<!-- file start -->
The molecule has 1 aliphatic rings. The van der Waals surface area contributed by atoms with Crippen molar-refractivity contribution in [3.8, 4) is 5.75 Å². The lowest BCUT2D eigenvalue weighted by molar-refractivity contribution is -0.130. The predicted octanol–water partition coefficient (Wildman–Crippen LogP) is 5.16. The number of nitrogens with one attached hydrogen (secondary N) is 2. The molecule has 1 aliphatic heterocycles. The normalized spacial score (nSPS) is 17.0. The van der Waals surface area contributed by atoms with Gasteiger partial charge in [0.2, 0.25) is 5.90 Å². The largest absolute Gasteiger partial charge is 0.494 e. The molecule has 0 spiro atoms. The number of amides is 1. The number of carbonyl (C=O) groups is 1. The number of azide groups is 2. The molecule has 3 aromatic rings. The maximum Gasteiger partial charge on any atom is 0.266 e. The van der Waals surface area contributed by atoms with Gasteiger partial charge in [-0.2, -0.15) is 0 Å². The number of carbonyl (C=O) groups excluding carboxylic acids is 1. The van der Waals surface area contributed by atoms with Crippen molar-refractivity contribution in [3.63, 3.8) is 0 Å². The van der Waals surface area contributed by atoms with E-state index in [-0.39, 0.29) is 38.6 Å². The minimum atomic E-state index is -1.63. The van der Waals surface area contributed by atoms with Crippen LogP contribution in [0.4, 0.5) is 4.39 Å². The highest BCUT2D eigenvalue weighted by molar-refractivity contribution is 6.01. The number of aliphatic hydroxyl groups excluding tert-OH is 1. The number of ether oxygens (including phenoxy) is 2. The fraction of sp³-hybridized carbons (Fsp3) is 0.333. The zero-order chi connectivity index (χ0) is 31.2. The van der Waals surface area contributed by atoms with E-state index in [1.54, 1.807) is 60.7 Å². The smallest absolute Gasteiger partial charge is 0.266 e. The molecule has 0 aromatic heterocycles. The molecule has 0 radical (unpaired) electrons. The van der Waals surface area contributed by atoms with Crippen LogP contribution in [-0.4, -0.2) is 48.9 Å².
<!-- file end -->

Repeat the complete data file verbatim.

The molecule has 1 aliphatic rings. The van der Waals surface area contributed by atoms with Crippen molar-refractivity contribution in [3.8, 4) is 5.75 Å². The lowest BCUT2D eigenvalue weighted by molar-refractivity contribution is -0.130. The predicted octanol–water partition coefficient (Wildman–Crippen LogP) is 5.16. The number of nitrogens with one attached hydrogen (secondary N) is 2. The molecule has 1 aliphatic heterocycles. The normalized spacial score (nSPS) is 17.0. The van der Waals surface area contributed by atoms with Gasteiger partial charge in [0.2, 0.25) is 5.90 Å². The largest absolute Gasteiger partial charge is 0.494 e. The molecule has 0 spiro atoms. The number of amides is 1. The number of carbonyl (C=O) groups is 1. The number of azide groups is 2. The molecule has 3 aromatic rings. The maximum Gasteiger partial charge on any atom is 0.266 e. The van der Waals surface area contributed by atoms with Gasteiger partial charge in [-0.2, -0.15) is 0 Å². The number of carbonyl (C=O) groups excluding carboxylic acids is 1. The van der Waals surface area contributed by atoms with Crippen molar-refractivity contribution in [3.63, 3.8) is 0 Å². The van der Waals surface area contributed by atoms with E-state index in [-0.39, 0.29) is 38.6 Å². The minimum atomic E-state index is -1.63. The van der Waals surface area contributed by atoms with Crippen LogP contribution in [0.4, 0.5) is 4.39 Å². The highest BCUT2D eigenvalue weighted by molar-refractivity contribution is 6.01. The number of aliphatic hydroxyl groups excluding tert-OH is 1. The number of ether oxygens (including phenoxy) is 2. The fraction of sp³-hybridized carbons (Fsp3) is 0.333. The zero-order chi connectivity index (χ0) is 31.2. The van der Waals surface area contributed by atoms with E-state index in [1.54, 1.807) is 60.7 Å². The smallest absolute Gasteiger partial charge is 0.266 e. The molecule has 0 aromatic heterocycles. The molecule has 0 radical (unpaired) electrons. The van der Waals surface area contributed by atoms with Crippen LogP contribution in [-0.4, -0.2) is 48.9 Å².